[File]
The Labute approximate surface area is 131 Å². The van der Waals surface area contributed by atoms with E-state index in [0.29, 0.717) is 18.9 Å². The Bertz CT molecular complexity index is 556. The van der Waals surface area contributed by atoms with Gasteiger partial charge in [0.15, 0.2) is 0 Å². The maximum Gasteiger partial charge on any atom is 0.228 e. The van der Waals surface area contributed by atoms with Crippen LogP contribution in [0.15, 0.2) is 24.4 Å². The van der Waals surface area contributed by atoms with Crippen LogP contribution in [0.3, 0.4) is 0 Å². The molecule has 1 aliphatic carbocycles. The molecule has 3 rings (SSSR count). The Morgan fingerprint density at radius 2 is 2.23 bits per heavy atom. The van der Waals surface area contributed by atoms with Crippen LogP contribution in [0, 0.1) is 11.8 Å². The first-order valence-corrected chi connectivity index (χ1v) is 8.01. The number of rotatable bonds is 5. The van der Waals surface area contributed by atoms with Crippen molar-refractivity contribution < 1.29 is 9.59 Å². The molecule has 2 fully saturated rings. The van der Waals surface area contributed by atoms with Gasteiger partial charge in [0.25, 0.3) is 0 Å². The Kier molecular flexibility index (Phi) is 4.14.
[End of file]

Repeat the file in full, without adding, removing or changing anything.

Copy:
The Labute approximate surface area is 131 Å². The van der Waals surface area contributed by atoms with E-state index in [0.29, 0.717) is 18.9 Å². The Bertz CT molecular complexity index is 556. The van der Waals surface area contributed by atoms with Gasteiger partial charge in [0.15, 0.2) is 0 Å². The maximum Gasteiger partial charge on any atom is 0.228 e. The van der Waals surface area contributed by atoms with Crippen LogP contribution in [0.15, 0.2) is 24.4 Å². The van der Waals surface area contributed by atoms with Crippen LogP contribution in [0.3, 0.4) is 0 Å². The molecule has 1 aliphatic carbocycles. The molecule has 3 rings (SSSR count). The Morgan fingerprint density at radius 2 is 2.23 bits per heavy atom. The van der Waals surface area contributed by atoms with Crippen LogP contribution in [0, 0.1) is 11.8 Å². The first-order valence-corrected chi connectivity index (χ1v) is 8.01. The number of rotatable bonds is 5. The van der Waals surface area contributed by atoms with Crippen molar-refractivity contribution < 1.29 is 9.59 Å². The molecule has 2 fully saturated rings. The van der Waals surface area contributed by atoms with Gasteiger partial charge in [0.25, 0.3) is 0 Å². The Kier molecular flexibility index (Phi) is 4.14.